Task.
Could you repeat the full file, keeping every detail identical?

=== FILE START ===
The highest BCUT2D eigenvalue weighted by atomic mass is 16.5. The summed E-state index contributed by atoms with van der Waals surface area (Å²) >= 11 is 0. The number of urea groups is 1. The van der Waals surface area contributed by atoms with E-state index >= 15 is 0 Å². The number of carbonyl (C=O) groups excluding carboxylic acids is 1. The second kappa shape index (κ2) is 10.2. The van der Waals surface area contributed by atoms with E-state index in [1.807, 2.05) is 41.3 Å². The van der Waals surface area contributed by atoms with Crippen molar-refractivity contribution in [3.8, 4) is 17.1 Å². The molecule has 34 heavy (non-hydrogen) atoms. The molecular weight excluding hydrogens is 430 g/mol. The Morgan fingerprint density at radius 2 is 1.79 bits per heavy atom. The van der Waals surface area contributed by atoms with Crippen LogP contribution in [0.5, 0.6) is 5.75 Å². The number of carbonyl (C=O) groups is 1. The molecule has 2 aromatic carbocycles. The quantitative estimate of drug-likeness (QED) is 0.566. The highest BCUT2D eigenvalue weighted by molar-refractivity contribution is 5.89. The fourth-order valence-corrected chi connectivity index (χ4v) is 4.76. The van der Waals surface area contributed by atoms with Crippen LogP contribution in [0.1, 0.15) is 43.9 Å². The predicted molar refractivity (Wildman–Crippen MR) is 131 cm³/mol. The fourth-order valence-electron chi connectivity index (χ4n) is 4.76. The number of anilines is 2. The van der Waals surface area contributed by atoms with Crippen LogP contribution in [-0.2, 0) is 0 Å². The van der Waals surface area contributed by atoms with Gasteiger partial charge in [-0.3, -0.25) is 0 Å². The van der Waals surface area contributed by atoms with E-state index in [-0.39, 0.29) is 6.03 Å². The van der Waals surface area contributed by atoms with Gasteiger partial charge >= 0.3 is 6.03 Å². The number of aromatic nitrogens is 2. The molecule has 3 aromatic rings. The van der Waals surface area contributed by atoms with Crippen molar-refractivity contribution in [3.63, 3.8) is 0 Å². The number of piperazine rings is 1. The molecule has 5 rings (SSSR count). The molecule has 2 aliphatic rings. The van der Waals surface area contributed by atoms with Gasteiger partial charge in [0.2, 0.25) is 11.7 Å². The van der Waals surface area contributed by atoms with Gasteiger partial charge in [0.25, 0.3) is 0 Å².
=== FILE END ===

The highest BCUT2D eigenvalue weighted by atomic mass is 16.5. The summed E-state index contributed by atoms with van der Waals surface area (Å²) >= 11 is 0. The number of urea groups is 1. The van der Waals surface area contributed by atoms with E-state index >= 15 is 0 Å². The number of carbonyl (C=O) groups excluding carboxylic acids is 1. The second kappa shape index (κ2) is 10.2. The van der Waals surface area contributed by atoms with E-state index in [1.807, 2.05) is 41.3 Å². The van der Waals surface area contributed by atoms with Crippen molar-refractivity contribution in [3.8, 4) is 17.1 Å². The molecule has 34 heavy (non-hydrogen) atoms. The molecular weight excluding hydrogens is 430 g/mol. The Morgan fingerprint density at radius 2 is 1.79 bits per heavy atom. The van der Waals surface area contributed by atoms with Crippen LogP contribution in [0.5, 0.6) is 5.75 Å². The number of carbonyl (C=O) groups is 1. The molecule has 2 aromatic carbocycles. The quantitative estimate of drug-likeness (QED) is 0.566. The highest BCUT2D eigenvalue weighted by molar-refractivity contribution is 5.89. The fourth-order valence-corrected chi connectivity index (χ4v) is 4.76. The van der Waals surface area contributed by atoms with Crippen LogP contribution in [0.1, 0.15) is 43.9 Å². The predicted molar refractivity (Wildman–Crippen MR) is 131 cm³/mol. The fourth-order valence-electron chi connectivity index (χ4n) is 4.76. The number of anilines is 2. The van der Waals surface area contributed by atoms with Crippen LogP contribution in [-0.2, 0) is 0 Å². The van der Waals surface area contributed by atoms with Gasteiger partial charge in [-0.3, -0.25) is 0 Å². The van der Waals surface area contributed by atoms with E-state index in [-0.39, 0.29) is 6.03 Å². The van der Waals surface area contributed by atoms with Gasteiger partial charge >= 0.3 is 6.03 Å². The number of aromatic nitrogens is 2. The molecule has 3 aromatic rings. The van der Waals surface area contributed by atoms with Crippen molar-refractivity contribution in [3.63, 3.8) is 0 Å². The number of piperazine rings is 1. The molecule has 5 rings (SSSR count). The molecule has 2 aliphatic rings. The van der Waals surface area contributed by atoms with Gasteiger partial charge in [0.2, 0.25) is 11.7 Å². The van der Waals surface area contributed by atoms with Gasteiger partial charge in [0.25, 0.3) is 0 Å².